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Plan B review

Mark Jorgenson witnesses musical schizophrenia at the Apollo

Written by . Published on March 6th 2011.

Plan B review

Not since Jon Bon Jovi’s little-known Gabba Techno album has there been such a gravitational change in artistic style as Plan B over the past 18 months.

The inevitable encore normally results in one or two tracks as a send off but Drew’s return to the stage was a bit different. He talked about his love for soul music before expertly taking on Smokey Robinson’s ‘Tracks of my Tears’. A beautiful moment.

From debut album ‘Who needs actions when you’ve got words?’ in 2006, his recent ‘Defamation of Strickland Banks’ has seen Ben Drew transformed from gritty London rapper to soulful falsetto vocalist.

Defamation is a concept album telling the tale of a man struggling to cope with being falsely imprisoned. Initially, this could have been perceived as a shameless attempt to pursue chart success, but for the small snag that he’s rather good. Consequently, his gig at the Apollo was a sell-out.

A mention must go to Nottingham-born support act Liam Bailey who was brilliant. Effortlessly cool, Bailey sang a range of self-penned soulful love songs. It was refreshingly unexpected from a British vocalist, with no attempt to ‘modernise’ or autotune.

Also before Plan B was probably the most mind-blowing display of beatboxing I’ve ever seen, from FaithFX. And I’ve seen Rahzel. Twice. Dubstep, sound effects, dance songs, pop songs... absolutely everything was performed immaculately.

Then to the headliner, who came on dressed as a French Sommelier. He started with a few album tracks, most notably the excellent ‘Prayin’ which was given both a reggae and drum n bass twist towards the end and ‘Hard Times’, a gospel number complete with a spiralling stained-glass patterned stage lighting.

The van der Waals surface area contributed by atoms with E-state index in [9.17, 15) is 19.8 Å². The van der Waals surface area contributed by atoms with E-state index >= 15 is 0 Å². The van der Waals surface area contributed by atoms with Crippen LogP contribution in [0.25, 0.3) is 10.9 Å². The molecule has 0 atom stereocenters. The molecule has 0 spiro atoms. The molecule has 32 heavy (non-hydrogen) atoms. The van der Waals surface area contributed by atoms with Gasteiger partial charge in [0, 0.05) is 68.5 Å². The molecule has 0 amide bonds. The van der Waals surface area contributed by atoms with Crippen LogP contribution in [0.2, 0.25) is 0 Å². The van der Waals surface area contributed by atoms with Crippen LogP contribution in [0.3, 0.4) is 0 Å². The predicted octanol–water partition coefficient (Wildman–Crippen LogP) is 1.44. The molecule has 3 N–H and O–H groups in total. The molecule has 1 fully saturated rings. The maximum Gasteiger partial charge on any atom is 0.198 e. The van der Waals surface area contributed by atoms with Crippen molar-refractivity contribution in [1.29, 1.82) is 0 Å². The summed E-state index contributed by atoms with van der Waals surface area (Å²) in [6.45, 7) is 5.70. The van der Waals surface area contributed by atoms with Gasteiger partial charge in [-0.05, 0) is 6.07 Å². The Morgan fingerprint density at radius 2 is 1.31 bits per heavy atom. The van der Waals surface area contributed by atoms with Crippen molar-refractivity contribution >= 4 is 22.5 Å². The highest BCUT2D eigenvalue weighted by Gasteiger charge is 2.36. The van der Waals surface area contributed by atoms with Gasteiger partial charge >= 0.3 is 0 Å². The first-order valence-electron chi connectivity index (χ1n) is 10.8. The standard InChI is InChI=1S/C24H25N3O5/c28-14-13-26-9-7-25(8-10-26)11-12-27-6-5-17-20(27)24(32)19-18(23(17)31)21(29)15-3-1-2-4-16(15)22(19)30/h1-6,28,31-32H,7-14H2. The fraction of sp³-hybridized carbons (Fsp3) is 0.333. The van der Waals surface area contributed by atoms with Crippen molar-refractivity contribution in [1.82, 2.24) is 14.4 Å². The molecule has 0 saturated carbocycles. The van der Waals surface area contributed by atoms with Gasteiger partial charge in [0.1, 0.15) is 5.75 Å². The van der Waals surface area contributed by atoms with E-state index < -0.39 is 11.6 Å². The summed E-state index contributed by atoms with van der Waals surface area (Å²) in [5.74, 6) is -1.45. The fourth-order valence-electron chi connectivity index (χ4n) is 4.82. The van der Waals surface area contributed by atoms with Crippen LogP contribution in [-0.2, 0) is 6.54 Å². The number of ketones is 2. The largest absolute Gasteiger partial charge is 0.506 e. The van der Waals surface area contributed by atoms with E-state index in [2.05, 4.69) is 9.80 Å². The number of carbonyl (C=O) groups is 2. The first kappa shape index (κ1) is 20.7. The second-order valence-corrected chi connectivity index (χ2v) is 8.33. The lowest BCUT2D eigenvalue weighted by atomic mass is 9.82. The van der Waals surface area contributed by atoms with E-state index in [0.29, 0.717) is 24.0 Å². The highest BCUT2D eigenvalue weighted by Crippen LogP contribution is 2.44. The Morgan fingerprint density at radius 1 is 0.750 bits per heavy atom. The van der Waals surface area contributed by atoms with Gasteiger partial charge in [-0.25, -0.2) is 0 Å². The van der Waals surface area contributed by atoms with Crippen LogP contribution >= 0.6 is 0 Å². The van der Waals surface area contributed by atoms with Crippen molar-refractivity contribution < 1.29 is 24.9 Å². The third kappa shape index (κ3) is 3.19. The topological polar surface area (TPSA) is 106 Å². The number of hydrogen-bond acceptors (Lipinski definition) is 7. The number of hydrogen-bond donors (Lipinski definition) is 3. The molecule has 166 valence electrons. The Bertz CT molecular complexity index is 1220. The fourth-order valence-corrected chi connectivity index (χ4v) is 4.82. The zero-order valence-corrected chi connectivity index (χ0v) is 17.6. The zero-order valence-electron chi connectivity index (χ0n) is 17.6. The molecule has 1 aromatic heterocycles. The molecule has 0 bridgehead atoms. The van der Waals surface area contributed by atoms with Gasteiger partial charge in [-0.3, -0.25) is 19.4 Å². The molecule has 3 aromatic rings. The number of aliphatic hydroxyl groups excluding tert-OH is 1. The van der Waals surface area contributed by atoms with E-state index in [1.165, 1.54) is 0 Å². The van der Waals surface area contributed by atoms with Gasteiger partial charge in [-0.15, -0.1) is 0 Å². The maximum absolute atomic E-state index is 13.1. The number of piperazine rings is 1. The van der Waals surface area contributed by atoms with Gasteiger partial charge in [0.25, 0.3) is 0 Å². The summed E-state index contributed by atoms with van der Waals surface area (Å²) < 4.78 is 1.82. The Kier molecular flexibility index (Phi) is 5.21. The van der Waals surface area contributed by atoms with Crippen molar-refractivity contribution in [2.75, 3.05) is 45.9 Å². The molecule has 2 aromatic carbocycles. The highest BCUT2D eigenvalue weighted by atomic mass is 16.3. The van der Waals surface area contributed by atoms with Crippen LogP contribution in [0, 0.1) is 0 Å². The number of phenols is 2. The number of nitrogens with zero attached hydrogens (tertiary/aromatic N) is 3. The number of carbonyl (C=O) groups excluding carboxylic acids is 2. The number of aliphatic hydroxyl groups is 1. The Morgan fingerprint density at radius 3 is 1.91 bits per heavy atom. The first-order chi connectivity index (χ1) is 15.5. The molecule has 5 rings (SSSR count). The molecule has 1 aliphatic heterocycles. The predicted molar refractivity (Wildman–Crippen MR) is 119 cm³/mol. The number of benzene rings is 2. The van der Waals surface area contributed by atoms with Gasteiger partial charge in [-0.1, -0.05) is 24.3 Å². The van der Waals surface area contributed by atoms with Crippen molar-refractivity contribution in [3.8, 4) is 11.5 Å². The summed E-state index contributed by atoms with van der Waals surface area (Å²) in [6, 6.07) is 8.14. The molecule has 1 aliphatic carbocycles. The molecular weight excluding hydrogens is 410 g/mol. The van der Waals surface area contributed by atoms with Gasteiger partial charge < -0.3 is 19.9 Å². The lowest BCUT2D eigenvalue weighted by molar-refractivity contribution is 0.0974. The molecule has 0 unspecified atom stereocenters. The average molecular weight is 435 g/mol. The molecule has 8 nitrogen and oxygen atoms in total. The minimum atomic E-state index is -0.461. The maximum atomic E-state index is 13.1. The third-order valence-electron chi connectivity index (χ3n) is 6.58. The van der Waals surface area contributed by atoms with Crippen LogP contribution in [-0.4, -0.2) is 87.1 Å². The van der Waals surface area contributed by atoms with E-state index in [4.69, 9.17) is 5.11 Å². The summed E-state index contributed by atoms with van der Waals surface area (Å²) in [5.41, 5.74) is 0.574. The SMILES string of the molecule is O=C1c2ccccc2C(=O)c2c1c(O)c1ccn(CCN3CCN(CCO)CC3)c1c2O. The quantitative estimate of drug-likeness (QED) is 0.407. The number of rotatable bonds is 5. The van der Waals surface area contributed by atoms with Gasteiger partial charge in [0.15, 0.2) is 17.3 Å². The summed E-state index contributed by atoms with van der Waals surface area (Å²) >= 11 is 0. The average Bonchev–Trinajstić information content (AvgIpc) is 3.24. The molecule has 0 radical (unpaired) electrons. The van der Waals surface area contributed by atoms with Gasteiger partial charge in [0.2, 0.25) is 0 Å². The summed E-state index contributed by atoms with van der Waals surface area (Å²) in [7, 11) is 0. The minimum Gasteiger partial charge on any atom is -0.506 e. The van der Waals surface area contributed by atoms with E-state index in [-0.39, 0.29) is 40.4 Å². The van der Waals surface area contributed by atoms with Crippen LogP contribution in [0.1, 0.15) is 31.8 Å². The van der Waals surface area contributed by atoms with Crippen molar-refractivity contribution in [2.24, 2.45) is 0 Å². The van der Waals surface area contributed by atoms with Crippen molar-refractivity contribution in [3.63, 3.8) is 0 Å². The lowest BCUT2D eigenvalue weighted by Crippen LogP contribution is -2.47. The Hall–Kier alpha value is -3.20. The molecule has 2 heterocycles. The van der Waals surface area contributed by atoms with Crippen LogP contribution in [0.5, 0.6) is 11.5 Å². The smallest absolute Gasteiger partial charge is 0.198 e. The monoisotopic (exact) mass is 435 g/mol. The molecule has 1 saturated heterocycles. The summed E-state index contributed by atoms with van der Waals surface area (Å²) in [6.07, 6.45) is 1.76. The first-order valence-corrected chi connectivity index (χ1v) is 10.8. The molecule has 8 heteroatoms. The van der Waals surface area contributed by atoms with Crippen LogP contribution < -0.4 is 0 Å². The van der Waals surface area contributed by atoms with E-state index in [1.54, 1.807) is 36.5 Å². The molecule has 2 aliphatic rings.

It was at this point the show took a bit of a twist.

“I’LL STAB YOU IN THE EYE WITH A F*&%ING BIRO,” came like a bolt out of the blue as Strickland switched to Plan B with the aggressive ‘No Good’ from his first album. The look on some of the older faces who had been merrily clapping along to the gospel was priceless.

It was surreal hearing an audience who had been singing along to motown, rapping the final line from Charmaine (“blud, that girl’s only fourteen”), a song about being lured by an underage temptress.

Switch back to Strickland as he performed hit single ‘Recluse’, perhaps the most uplifting song about prison incarceration you’re ever likely to hear, and a bluesy version of the catchy ‘She Said’, accomoanied by the entire audience.

The inevitable encore normally results in one or two tracks as a send off but Drew’s return to the stage was a bit different. He talked about his love for soul music before expertly taking on Smokey Robinson’s ‘Tracks of my Tears’. A beautiful moment. The medley continued with ‘Lean on Me’, and ‘My Girl’ with a ‘big fucking shout out to my boy Focus” in between.

Just as it teetered on the edge of karaoke, Faith SFX came out for a number of interesting beatbox/dubstep versions of soul songs before Plan B returned to rap for a rocky performance of ‘No More Eatin’ and a thumping version of ‘Stay too Long’ capped off the diverse encore.

Oh, and I’ve never seen a better example of ‘rabbit in the headlights’ than when a technical glitch shone the huge stage spotlight on a security guy, arms folded in the aisle. He stylishly opted for ‘terrified jazz hands’.

Plan B doesn’t seem an obvious performer, having a frosty yet assured demeanour on stage. But it was still a fantastic show.

His adept ability to switch between singing and rapping may seem like musical schizophrenia, but it works.

With talk of potential upcoming dubstep and reggae albums, it appears Plan B will continue to experiment with his different musical interests. I hope they are as impressive as the last.

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PRinMancMarch 7th 2011.

I was there too Mark and this is a great assessment. Surreal indeed, but hugely enjoyable.

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